Radio Advertising Space: The Creative Process

An effective advertising or marketing campaign is thoughtfully, carefully and creatively prepared. Radio advertising is no different. Airtime can be filled with ads that annoy the listener, or enchant them. We’ve all heard radio commercials that actually make us change the channel, just because we’ve heard them too often (or perhaps, hearing them once was too often).

When space is purchase for radio advertising, it’s important to understand the creative process and utilize the best possible talent to deliver the ad messages. Sometimes this is the owner of the business; sometimes, it’s not. Many business owners have attempted to provide the talent for their radio commercials, only to realize failure because they weren’t the right talent for the job. We’re not all supermodels; neither are we all qualified and right for voice-overs to be broadcast on the airwaves.

Radio stations usually incorporate airtime talent as a part of the commercial fee, but may not have the most creative or right talent for the job. It’s up to the advertiser or advertising agency to monitor the process of ensuring the proper person is assigned to be the voice on the radio spot. If not, you get what you get from the radio station.

It’s important that someone representing the advertiser sit down with the creative director of the radio station to discuss the direction, goals and results expected from the advertising. The radio station may bring up additional charges for using their talent. It’s important to know the fee structure up front (residual payments are sometimes secured for airtime talent as each commercial is aired, which could be quite costly down the road).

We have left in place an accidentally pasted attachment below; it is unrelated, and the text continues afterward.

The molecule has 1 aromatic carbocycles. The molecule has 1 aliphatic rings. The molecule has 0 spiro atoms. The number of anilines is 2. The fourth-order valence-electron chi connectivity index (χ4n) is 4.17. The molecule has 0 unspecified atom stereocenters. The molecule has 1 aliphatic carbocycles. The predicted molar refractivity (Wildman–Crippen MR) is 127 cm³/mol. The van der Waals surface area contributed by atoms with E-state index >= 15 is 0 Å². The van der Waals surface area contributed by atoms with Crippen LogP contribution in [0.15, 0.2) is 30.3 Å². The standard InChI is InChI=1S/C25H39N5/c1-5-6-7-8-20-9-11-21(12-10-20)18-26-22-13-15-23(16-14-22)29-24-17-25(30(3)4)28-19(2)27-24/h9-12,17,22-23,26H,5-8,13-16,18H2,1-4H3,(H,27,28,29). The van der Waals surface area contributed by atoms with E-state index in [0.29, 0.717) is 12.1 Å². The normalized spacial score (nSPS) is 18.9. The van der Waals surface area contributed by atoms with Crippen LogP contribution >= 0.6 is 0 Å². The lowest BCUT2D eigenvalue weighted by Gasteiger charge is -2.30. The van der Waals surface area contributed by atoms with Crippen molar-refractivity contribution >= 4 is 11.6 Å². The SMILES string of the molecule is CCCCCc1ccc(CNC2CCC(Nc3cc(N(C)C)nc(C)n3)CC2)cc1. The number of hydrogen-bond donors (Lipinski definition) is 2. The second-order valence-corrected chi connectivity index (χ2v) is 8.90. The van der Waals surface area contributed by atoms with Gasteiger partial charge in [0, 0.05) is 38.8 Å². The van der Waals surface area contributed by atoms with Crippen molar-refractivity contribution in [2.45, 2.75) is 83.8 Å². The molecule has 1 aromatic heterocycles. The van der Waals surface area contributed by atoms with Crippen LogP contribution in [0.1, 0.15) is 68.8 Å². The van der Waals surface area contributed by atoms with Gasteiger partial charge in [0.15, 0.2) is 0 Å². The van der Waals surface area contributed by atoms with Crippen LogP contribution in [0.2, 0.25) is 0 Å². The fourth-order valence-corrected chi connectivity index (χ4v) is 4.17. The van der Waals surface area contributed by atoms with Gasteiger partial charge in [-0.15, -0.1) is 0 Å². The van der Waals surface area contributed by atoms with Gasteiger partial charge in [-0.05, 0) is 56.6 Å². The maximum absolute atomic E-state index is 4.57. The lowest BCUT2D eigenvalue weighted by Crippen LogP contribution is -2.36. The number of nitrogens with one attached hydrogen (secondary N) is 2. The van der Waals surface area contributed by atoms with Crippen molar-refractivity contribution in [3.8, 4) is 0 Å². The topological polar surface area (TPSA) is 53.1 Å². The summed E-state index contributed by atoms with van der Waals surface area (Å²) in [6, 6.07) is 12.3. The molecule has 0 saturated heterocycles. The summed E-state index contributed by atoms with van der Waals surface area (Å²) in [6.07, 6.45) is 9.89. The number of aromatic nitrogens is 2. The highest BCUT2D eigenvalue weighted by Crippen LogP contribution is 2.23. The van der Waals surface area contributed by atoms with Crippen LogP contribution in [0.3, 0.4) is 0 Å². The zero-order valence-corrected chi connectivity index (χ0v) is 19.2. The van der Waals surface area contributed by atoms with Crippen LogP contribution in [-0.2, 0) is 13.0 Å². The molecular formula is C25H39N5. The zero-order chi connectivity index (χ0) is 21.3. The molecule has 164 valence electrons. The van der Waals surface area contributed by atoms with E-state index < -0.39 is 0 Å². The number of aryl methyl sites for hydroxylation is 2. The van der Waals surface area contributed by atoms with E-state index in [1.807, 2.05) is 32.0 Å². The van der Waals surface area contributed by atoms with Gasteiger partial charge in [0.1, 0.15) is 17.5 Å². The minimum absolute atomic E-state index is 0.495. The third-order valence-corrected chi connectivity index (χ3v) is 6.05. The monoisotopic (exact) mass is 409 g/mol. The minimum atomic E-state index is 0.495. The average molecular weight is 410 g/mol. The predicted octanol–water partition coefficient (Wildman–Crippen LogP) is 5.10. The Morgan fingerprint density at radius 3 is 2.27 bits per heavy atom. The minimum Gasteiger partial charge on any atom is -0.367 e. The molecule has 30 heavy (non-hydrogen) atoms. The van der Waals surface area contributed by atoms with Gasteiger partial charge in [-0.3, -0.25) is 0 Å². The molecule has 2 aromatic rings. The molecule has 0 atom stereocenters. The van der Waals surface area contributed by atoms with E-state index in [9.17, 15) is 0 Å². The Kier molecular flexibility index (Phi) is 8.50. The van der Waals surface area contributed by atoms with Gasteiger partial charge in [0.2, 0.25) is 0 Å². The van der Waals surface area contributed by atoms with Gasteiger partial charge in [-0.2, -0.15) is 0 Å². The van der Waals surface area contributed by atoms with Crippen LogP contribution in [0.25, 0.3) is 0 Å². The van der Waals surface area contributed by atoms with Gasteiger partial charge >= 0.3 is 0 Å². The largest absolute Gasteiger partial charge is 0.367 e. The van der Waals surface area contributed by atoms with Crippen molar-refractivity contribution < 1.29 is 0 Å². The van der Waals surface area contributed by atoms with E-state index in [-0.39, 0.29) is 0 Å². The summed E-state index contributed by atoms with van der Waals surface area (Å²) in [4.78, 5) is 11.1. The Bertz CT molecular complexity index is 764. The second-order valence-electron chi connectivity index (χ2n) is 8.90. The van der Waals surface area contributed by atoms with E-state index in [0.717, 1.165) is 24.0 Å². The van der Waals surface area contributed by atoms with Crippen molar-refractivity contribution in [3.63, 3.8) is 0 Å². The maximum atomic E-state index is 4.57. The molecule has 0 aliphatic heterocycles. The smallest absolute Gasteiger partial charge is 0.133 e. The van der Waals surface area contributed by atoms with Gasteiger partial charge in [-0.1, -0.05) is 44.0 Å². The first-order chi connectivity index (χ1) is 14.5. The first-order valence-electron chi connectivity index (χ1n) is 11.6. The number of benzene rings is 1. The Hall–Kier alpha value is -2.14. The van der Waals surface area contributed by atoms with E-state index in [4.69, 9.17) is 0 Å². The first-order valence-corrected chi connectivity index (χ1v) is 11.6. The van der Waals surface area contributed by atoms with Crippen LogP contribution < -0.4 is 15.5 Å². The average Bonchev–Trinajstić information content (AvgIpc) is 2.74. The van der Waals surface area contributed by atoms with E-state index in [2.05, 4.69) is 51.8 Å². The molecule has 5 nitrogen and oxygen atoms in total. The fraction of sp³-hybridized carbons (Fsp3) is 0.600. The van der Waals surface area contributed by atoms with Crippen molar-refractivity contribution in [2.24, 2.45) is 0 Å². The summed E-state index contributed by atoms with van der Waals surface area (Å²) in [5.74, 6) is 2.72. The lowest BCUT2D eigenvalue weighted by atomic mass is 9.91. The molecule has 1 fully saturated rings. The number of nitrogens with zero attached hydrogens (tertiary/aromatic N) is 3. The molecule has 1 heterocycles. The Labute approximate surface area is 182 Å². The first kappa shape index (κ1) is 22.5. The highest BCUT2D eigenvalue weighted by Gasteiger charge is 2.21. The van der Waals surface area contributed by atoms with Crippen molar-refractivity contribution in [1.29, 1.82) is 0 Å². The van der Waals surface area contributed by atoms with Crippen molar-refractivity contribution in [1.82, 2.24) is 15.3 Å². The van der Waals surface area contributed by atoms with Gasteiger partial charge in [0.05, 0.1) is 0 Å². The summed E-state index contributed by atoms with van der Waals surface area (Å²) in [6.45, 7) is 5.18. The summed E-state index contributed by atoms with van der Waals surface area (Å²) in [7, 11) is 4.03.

Repetition is important in any advertising program, and this is especially true in radio. When you listen to the spot, make sure it won’t be too wearing on the nerves of the listener after they’ve heard it for the third time in an hour. By the time the spot has been created and refined, the advertising agent or client may be sick of hearing it already. But the general public hasn’t yet heard the spot, so don’t give up yet.

Purchase an advertising schedule designed to reach the target audience effectively, and stick to it. It’s difficult to measure direct response to a radio spot, since most people won’t walk in the door and tell you they heard your ad on the radio. The best way to measure response is to gauge whether sales are up or down.

Make sure the advertising space is devoted to reaching the target audience, or the one you most want to hear it. Use words they want to hear, and in the tones they’ll respond to best. This isn’t too difficult, but it can take a trained advertising professional to know how best to appeal to the listeners the advertiser is trying to reach.

If a good media plan has been prepared, and the advertiser has communicated enough information about both the product and the buyer, this becomes a simpler process. Only through analysis of the ideal buyer, and why they should want to buy the product, can an effective advertising approach be determined, which may or may not include purchasing radio advertising space. It can be a great way to reach a specific audience.